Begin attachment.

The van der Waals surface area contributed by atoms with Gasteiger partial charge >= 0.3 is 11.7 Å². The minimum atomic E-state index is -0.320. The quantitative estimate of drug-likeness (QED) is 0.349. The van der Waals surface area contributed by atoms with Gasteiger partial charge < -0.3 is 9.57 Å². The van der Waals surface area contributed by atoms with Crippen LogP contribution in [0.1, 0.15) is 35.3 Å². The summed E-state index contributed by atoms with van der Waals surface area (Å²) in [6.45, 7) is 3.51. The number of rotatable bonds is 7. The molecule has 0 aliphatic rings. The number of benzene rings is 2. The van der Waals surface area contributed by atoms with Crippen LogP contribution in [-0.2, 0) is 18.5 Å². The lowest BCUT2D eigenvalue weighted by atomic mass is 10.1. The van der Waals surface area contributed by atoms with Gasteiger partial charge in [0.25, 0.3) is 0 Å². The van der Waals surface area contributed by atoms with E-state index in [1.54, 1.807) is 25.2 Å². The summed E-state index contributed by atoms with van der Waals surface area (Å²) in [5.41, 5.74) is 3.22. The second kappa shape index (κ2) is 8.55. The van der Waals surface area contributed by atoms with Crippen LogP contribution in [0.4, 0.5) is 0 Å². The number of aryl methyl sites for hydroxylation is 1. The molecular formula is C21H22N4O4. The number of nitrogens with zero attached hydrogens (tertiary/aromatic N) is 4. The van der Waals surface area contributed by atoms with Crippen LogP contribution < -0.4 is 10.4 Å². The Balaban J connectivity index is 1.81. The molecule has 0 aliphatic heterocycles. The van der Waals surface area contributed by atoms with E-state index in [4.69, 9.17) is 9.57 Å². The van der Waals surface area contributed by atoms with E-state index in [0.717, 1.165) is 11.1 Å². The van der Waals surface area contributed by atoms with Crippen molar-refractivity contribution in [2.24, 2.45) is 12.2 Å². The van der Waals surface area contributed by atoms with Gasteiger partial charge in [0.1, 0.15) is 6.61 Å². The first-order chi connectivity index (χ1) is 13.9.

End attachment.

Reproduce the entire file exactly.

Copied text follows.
The van der Waals surface area contributed by atoms with Gasteiger partial charge >= 0.3 is 11.7 Å². The minimum atomic E-state index is -0.320. The quantitative estimate of drug-likeness (QED) is 0.349. The van der Waals surface area contributed by atoms with Gasteiger partial charge < -0.3 is 9.57 Å². The van der Waals surface area contributed by atoms with Crippen LogP contribution in [0.1, 0.15) is 35.3 Å². The summed E-state index contributed by atoms with van der Waals surface area (Å²) in [6.45, 7) is 3.51. The number of rotatable bonds is 7. The molecule has 0 aliphatic rings. The number of benzene rings is 2. The van der Waals surface area contributed by atoms with Crippen LogP contribution in [-0.2, 0) is 18.5 Å². The lowest BCUT2D eigenvalue weighted by atomic mass is 10.1. The van der Waals surface area contributed by atoms with Gasteiger partial charge in [0.25, 0.3) is 0 Å². The van der Waals surface area contributed by atoms with E-state index in [1.54, 1.807) is 25.2 Å². The summed E-state index contributed by atoms with van der Waals surface area (Å²) in [5.41, 5.74) is 3.22. The second kappa shape index (κ2) is 8.55. The van der Waals surface area contributed by atoms with Crippen LogP contribution in [0.4, 0.5) is 0 Å². The number of aryl methyl sites for hydroxylation is 1. The molecular formula is C21H22N4O4. The number of nitrogens with zero attached hydrogens (tertiary/aromatic N) is 4. The van der Waals surface area contributed by atoms with Crippen LogP contribution < -0.4 is 10.4 Å². The Balaban J connectivity index is 1.81. The molecule has 0 aliphatic heterocycles. The van der Waals surface area contributed by atoms with E-state index in [4.69, 9.17) is 9.57 Å². The van der Waals surface area contributed by atoms with E-state index in [0.717, 1.165) is 11.1 Å². The van der Waals surface area contributed by atoms with Crippen molar-refractivity contribution in [2.24, 2.45) is 12.2 Å². The van der Waals surface area contributed by atoms with Gasteiger partial charge in [0.1, 0.15) is 6.61 Å². The first-order chi connectivity index (χ1) is 13.9.